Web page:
First, the Insurrection Act should be amended to include some element of congressional oversight. When it comes to committing troops to combat on foreign soil, the War Powers Act puts restraints on a president in the form of congressional notification and authorization requirements. Specifically, the War Powers Act requires that Congress be notified within 48 hours of U.S. troops being introduced into foreign hostilities and mandates use of those troops end within 60 days unless Congress declares war or authorizes continuance. For a domestic deployment of U.S. forces, a president should be required to notify Congress within 24 hours, and that deployment should end in 48 hours without congressional authorization.

Second, in anticipation of a scenario such as the alleged discussions of the U.S. military seizing voting machines, where 48 hours would be just enough time for a president to complete a coup, the consent of one or more other executive branch members should be required. The mere idea that other high-ranking officials would have to sign off on an invocation of the Insurrection Act could have a chilling effect on a president considering an anti-democratic plot. For example, then Vice President Mike Pence refused to succumb to intense pressure from those demanding that he refuse to ratify the 2020 Electoral College vote. Then Attorney General William Barr eventually resigned when Trump insisted he find election fraud that didn’t exist. In fact, the attorney general should provide a Department of Justice opinion that the proposed insurrection invocation and troop deployment must not violate exercise of civil rights, as happened in 2020 after Floyd’s murder when the National Guard was deployed in response to the peaceful protests in Lafayette Square in Washington.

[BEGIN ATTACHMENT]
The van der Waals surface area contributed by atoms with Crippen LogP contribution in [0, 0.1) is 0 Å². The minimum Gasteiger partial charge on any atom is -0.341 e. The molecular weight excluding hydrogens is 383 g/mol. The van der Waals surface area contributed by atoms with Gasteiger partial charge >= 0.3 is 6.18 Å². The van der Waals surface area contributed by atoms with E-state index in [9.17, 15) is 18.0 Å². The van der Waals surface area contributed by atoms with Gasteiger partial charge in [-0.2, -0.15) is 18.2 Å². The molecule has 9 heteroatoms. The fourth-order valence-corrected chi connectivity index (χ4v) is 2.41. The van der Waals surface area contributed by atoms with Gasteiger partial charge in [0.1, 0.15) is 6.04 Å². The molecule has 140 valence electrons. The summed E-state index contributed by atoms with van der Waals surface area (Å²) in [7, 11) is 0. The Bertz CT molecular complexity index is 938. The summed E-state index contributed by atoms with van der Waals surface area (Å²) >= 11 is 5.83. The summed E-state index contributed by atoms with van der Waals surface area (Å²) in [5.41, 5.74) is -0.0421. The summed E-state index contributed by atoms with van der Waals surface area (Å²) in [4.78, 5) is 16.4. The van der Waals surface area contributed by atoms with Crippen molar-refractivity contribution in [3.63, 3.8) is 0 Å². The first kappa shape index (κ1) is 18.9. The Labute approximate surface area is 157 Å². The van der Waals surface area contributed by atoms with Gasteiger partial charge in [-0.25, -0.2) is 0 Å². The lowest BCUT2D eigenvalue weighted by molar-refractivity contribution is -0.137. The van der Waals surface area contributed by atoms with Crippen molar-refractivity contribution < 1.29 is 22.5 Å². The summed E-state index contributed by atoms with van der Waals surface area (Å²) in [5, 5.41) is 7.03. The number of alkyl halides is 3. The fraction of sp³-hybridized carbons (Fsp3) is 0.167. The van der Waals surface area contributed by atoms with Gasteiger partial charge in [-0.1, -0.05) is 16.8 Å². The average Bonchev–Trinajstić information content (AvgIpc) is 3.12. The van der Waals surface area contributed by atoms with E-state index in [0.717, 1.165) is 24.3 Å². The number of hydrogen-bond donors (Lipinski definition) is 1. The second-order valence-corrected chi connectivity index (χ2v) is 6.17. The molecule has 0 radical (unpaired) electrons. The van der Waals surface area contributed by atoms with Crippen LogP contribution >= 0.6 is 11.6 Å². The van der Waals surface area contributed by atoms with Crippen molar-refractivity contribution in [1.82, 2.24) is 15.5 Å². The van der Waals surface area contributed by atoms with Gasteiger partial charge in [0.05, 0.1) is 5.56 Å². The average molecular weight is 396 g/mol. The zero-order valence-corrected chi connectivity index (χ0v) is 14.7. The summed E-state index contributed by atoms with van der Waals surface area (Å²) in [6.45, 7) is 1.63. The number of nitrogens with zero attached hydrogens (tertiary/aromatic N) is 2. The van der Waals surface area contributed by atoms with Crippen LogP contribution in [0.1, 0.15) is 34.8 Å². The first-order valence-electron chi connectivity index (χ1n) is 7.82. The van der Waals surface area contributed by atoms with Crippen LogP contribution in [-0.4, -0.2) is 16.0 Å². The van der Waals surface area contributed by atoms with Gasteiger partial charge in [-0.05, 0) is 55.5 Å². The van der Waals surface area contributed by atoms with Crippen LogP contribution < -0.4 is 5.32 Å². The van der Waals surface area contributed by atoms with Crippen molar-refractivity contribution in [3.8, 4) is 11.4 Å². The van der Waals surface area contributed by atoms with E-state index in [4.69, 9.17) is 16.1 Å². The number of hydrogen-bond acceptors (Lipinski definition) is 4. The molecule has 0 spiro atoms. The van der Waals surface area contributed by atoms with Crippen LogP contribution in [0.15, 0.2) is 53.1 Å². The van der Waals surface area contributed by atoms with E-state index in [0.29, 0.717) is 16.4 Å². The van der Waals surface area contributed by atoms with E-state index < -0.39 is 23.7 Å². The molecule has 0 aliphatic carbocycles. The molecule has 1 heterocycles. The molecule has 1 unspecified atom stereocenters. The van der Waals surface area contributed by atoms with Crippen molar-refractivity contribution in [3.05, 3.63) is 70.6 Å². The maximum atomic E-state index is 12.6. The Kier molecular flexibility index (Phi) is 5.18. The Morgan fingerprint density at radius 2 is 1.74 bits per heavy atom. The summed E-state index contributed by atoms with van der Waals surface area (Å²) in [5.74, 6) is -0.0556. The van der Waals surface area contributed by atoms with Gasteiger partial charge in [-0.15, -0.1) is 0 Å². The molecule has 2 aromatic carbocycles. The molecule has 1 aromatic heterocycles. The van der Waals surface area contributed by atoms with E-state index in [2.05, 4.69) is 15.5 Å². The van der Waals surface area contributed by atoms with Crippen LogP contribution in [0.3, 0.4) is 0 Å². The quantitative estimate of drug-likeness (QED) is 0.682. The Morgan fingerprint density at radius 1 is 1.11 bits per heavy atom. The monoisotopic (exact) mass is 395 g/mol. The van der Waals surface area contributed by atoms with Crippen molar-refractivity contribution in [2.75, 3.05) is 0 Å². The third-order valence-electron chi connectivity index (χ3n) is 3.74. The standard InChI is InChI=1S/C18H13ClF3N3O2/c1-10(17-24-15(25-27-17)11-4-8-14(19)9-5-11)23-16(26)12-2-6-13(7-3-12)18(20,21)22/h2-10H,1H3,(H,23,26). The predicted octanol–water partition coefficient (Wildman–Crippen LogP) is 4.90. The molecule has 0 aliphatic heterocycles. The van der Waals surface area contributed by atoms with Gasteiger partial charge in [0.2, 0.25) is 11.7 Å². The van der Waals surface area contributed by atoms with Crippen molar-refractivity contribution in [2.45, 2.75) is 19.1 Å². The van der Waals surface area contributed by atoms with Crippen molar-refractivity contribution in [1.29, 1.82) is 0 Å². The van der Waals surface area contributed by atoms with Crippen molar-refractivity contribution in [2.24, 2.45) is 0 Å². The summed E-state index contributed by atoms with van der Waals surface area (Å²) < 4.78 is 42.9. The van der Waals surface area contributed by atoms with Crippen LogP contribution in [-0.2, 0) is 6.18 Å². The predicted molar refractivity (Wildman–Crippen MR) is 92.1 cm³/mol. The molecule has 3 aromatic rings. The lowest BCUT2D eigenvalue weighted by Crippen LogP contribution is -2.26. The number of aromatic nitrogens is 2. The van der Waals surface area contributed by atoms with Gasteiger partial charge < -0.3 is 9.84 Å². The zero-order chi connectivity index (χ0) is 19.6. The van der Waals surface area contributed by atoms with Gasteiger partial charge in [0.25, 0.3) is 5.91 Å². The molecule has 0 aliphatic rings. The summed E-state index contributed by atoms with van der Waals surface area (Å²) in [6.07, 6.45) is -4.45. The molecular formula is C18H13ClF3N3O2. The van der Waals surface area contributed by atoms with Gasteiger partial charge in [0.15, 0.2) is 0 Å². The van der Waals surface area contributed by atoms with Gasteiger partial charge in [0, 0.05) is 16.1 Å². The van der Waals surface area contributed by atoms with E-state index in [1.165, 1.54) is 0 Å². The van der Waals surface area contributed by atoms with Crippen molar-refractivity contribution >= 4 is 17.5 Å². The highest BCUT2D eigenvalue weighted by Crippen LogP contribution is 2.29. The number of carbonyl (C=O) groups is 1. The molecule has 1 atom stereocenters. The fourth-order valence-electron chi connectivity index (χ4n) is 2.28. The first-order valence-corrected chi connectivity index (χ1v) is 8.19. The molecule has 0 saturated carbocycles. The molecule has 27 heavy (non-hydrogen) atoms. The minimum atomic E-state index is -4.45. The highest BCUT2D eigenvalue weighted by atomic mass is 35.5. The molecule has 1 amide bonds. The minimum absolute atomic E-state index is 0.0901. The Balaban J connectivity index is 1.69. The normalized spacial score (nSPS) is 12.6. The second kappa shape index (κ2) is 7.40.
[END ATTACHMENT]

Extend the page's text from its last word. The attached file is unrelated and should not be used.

Third, a president’s signature on an Insurrection Act declaration should trigger automatic judicial review. As Kelly Magsamen of the Center for American Progress proposes in an excellent primer on changing the act, such a judicial review is especially necessary if the military is used to spy on or surveil Americans.

Rep. Adam Kinzinger, R-Ill, a member of the Select Committee, characterized the January 6 attack on our democracy as a “dry run” – implying it could happen again – perhaps successfully. It will happen again – unless we put mechanisms in place to constrain a corrupt president from exploiting the absolute power presently conveyed by the Insurrection Act. That change needs to happen now – before yet another authoritarian – or even the same one – tries another Jan. 6 and succeeds.